Consumers Should Sense a Bargain
A quirky side effect of the political fight over the ACA could bring lower prices to some Colorado consumers.
The Trump administration decided in late 2017 that it would no longer pay companies to provide relief from co-payments and cost sharing for their lowest-income customers. By law, customers must still receive the subsidies, so companies had to raise their prices to account for the lost federal payments.
Those subsidies are available only for silver-level plans. This year, Colorado regulators chose to follow the example of most other states and tell companies to apply the price hike only to silver plans. As a result, the average price of a silver plan (before tax credits) will jump 12.30 percent, while gold plans will rise 6.85 percent and bronze plans just 0.90 percent.
At the same time, the tax credits that many consumers receive to help with their monthly premiums are also based on silver plans, so those tax credits will become more generous. That means savvy consumers are likely to find a bargain on some plans when they go on sale late this fall: The more generous tax credit, based on the more expensive average cost of a silver plan, may help cover more of the cost of less expensive plans. In some states last year, consumers could find bronze plans at no cost because the tax credits covered their entire premiums.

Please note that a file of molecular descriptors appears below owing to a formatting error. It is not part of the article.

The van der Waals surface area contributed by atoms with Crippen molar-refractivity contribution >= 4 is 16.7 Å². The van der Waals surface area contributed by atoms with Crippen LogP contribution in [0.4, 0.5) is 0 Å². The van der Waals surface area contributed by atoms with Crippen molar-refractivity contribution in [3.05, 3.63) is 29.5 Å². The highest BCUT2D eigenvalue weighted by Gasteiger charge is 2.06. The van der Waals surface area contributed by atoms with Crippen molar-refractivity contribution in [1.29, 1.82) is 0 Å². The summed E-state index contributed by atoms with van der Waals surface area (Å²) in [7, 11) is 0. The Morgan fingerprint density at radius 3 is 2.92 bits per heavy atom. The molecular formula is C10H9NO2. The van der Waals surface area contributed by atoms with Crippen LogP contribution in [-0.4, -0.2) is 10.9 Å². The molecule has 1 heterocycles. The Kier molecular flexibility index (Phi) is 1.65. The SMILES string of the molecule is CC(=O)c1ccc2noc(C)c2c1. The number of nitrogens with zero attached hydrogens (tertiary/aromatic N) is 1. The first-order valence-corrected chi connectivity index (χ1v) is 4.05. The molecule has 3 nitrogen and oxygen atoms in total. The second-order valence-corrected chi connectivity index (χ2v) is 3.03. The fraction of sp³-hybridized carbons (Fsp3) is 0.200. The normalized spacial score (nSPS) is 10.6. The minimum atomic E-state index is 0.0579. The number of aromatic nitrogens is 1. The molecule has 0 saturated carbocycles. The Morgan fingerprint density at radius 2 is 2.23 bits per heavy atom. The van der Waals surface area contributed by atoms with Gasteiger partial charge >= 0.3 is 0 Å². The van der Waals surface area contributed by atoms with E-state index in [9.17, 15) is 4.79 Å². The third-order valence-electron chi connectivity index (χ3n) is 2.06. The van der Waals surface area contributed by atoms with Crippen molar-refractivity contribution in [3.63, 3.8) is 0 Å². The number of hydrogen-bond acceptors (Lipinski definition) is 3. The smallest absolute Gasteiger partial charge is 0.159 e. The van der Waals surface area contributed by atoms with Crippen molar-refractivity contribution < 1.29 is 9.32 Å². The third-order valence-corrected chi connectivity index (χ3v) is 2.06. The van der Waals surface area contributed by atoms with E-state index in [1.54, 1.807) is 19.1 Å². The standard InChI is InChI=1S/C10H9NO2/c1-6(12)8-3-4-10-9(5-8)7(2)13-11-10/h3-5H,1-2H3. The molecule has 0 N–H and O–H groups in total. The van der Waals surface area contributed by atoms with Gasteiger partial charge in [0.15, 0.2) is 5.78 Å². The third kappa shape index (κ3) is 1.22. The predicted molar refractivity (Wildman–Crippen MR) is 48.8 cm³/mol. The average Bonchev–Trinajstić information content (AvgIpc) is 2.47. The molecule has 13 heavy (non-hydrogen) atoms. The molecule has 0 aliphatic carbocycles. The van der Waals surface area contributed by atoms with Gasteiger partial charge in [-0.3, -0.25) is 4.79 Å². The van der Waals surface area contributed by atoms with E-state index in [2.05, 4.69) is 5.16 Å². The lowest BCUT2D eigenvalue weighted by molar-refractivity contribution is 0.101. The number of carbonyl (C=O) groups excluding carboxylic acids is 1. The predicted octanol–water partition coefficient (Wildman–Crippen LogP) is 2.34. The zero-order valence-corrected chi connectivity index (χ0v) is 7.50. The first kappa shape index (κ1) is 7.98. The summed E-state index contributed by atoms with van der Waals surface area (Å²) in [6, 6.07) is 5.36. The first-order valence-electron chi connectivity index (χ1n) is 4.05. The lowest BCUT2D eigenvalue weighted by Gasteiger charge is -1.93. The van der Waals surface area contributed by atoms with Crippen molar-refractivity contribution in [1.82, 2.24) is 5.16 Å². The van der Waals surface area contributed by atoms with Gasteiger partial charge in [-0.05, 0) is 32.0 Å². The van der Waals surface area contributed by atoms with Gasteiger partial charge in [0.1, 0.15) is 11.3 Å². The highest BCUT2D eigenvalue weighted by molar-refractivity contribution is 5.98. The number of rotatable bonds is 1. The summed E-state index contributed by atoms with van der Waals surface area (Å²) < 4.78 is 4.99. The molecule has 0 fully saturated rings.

Customers qualify for tax credits if they make less than four times the federal poverty level, or about $100,000 for a family of four. About 69 percent of Connect for Health Colorado’s customers have received tax credits so far in 2018.
The modest price increases that health insurance carriers have proposed for 2019 in Colorado should be taken as good news for a market that has been in turmoil the past four years.
But the drama is not over. Further actions from the Trump administration or Congress could make it riskier for insurers to participate in the ACA markets in the future. And lawsuits that aim to overturn other aspects of the ACA could progress through the courts in the next year.
Still, Friday’s news means that some of Colorado’s long-suffering consumers will be able to find a rare treat in the 2019 individual market — a bargain.